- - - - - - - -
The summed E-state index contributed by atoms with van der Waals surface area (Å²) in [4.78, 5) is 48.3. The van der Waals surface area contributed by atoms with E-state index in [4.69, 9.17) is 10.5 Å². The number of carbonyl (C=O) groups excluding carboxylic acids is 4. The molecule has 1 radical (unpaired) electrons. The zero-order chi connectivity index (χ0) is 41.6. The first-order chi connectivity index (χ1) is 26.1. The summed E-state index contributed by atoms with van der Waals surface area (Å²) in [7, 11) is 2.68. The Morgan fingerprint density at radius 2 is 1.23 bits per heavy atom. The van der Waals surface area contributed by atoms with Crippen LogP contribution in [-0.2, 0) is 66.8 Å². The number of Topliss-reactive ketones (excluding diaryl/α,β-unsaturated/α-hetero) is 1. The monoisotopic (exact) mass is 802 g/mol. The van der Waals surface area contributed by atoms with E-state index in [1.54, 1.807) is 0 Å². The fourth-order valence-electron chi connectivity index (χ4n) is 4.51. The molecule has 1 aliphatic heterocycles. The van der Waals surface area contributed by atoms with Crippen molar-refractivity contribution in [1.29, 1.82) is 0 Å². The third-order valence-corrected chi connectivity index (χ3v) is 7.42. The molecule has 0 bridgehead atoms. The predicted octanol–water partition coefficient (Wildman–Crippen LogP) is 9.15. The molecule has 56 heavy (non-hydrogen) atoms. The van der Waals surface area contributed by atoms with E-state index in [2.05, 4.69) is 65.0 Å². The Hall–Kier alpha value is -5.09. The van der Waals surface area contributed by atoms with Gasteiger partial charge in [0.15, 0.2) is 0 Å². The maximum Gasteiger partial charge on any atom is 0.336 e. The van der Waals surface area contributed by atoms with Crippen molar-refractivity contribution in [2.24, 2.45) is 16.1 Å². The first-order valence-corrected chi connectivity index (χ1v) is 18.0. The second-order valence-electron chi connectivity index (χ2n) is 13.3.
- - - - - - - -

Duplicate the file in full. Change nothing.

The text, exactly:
The summed E-state index contributed by atoms with van der Waals surface area (Å²) in [4.78, 5) is 48.3. The van der Waals surface area contributed by atoms with E-state index in [4.69, 9.17) is 10.5 Å². The number of carbonyl (C=O) groups excluding carboxylic acids is 4. The molecule has 1 radical (unpaired) electrons. The zero-order chi connectivity index (χ0) is 41.6. The first-order chi connectivity index (χ1) is 26.1. The summed E-state index contributed by atoms with van der Waals surface area (Å²) in [7, 11) is 2.68. The Morgan fingerprint density at radius 2 is 1.23 bits per heavy atom. The van der Waals surface area contributed by atoms with Crippen LogP contribution in [-0.2, 0) is 66.8 Å². The number of Topliss-reactive ketones (excluding diaryl/α,β-unsaturated/α-hetero) is 1. The monoisotopic (exact) mass is 802 g/mol. The van der Waals surface area contributed by atoms with E-state index in [1.54, 1.807) is 0 Å². The fourth-order valence-electron chi connectivity index (χ4n) is 4.51. The molecule has 1 aliphatic heterocycles. The van der Waals surface area contributed by atoms with Crippen molar-refractivity contribution in [1.29, 1.82) is 0 Å². The third-order valence-corrected chi connectivity index (χ3v) is 7.42. The molecule has 0 bridgehead atoms. The predicted octanol–water partition coefficient (Wildman–Crippen LogP) is 9.15. The molecule has 56 heavy (non-hydrogen) atoms. The van der Waals surface area contributed by atoms with E-state index in [2.05, 4.69) is 65.0 Å². The Hall–Kier alpha value is -5.09. The van der Waals surface area contributed by atoms with Gasteiger partial charge in [0.15, 0.2) is 0 Å². The maximum Gasteiger partial charge on any atom is 0.336 e. The van der Waals surface area contributed by atoms with Crippen molar-refractivity contribution in [2.24, 2.45) is 16.1 Å². The first-order valence-corrected chi connectivity index (χ1v) is 18.0. The second-order valence-electron chi connectivity index (χ2n) is 13.3.